Labor surges further ahead in state poll despite Omicron wave
Support for the state Labor government has lifted to near its highest level since the last election despite surging coronavirus case numbers and growing pessimism about the outlook for Victoria.
After a torrid two years punctuated by lockdowns, political turmoil and the Omicron surge, Labor has retained a strong election-winning lead over the Coalition as it gears up to fight for a third term at the November 2022 state election.
Premier Daniel Andrews on Wednesday. Voters “are flocking back to” the Labor leader, the Resolve poll shows.Credit:Simon Schluter
According to the latest Resolve Political Monitor, conducted exclusively for The Age, 46 per cent of Victorian voters surveyed said Premier Daniel Andrews had managed the pandemic well.
That was well down from the 57 per cent recorded in August last year – before the Omicron wave sent the state into what has been described as a shadow lockdown.
However, in broad terms, it suggests Mr Andrews’ muscular approach to the pandemic has left him in a relatively strong position compared with other state and federal leaders.
Only 35 per cent of voters surveyed nationally said Prime Minister Scott Morrison had managed the pandemic well, while in NSW just 31 per cent backed Premier Dominic Perrottet’s handling of the crisis. In Queensland, which has until recently been relatively virus-free, 45 per cent of voters surveyed said Premier Annastacia Palaszczuk had handled the pandemic well.
State Opposition Leader Matthew Guy.Credit:Luis Ascui
The Victorian poll, based on a survey of 1039 voters taken in November and January, found the state government’s primary vote increased to 41 per cent, up from 38 per cent in October last year.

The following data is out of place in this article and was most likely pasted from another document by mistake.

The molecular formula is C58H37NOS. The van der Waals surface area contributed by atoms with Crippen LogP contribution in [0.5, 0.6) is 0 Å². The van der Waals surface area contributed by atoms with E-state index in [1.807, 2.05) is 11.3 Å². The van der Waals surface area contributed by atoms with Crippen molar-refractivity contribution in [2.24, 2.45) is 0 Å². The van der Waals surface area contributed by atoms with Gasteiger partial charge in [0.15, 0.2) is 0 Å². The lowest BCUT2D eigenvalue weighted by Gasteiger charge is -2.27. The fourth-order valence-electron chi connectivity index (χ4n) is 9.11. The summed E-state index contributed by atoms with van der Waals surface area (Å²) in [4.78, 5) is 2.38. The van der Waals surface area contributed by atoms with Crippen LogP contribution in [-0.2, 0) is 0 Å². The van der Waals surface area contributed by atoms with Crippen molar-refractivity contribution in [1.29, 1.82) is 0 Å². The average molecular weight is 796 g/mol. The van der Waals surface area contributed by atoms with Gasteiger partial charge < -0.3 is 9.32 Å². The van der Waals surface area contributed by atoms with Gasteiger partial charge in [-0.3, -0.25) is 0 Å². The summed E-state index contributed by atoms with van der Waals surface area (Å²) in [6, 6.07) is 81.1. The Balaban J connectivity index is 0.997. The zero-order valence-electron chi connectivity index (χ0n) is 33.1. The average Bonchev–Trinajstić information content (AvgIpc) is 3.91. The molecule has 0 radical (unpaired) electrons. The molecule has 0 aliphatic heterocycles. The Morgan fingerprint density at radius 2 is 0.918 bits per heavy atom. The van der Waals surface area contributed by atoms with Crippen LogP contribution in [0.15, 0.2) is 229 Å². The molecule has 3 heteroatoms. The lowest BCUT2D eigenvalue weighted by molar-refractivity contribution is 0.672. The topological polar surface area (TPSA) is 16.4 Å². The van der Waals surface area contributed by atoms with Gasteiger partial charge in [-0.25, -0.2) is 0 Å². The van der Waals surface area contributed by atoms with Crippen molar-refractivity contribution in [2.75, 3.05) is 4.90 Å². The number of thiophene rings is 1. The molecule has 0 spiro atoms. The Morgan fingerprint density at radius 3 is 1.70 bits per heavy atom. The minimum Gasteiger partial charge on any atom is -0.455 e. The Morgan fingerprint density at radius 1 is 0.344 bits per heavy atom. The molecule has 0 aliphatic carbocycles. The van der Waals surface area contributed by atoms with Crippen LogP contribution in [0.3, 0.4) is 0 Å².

That places Labor just 2 percentage points shy of the 42.9 per cent primary vote it achieved at the November 2018 election, when it won 55 out of 88 seats.
The Coalition’s primary vote is now languishing at just 31 per cent, down from 34 per cent in October last year and 35.2 per cent at the November 2018 election.
Resolve does not calculate two-party-preferred results and there is a 3 per cent margin of error built into its state results, creating the potential for some volatility.
However, if these primary votes were replicated at the November 2022 poll, the Coalition would once again be relegated to the political wilderness.
Resolve director Jim Reed said the strong result for Labor could partly reflect a “federal brand effect”, with various national events and the performance of the Morrison government being reflected in the state vote. He said the results could also reflect the trend of people getting behind state incumbents during outbreaks, although Mr Andrews remained a divisive figure.
“Daniel Andrews has gone down on his handling of the pandemic, but people are flocking back to him,” Mr Reed said. “So, fewer people are saying he is handling it well, but at the same time he is still seen to be handling it better in his own jurisdiction than other leaders in other jurisdictions – and that is a huge chunk of voters.”
Almost half (47 per cent) of the Victorian voters surveyed in November and January backed Mr Andrews as preferred premier, up from 45 per cent during the previous poll in September and October. That compared with just 30 per cent who backed Opposition Leader Matthew Guy as preferred premier, down from 32 per cent.
While the polling numbers are bad news for the opposition, Mr Guy still rated more favourably than former opposition leader Michael O’Brien, with just 24 per cent nominating the previous leader as preferred premier in July last year, before he was ousted in September.
The strong result for Labor comes despite broad pessimism about the outlook for the coming year. Just 24 per cent of Victorians surveyed believed the state’s outlook would get better, down from 28 per cent in November, while 30 per cent predicted things would get worse.
Only 26 per cent said their personal situation would get better, while 19 per cent said it would get worse, compared with 17 per cent in October.
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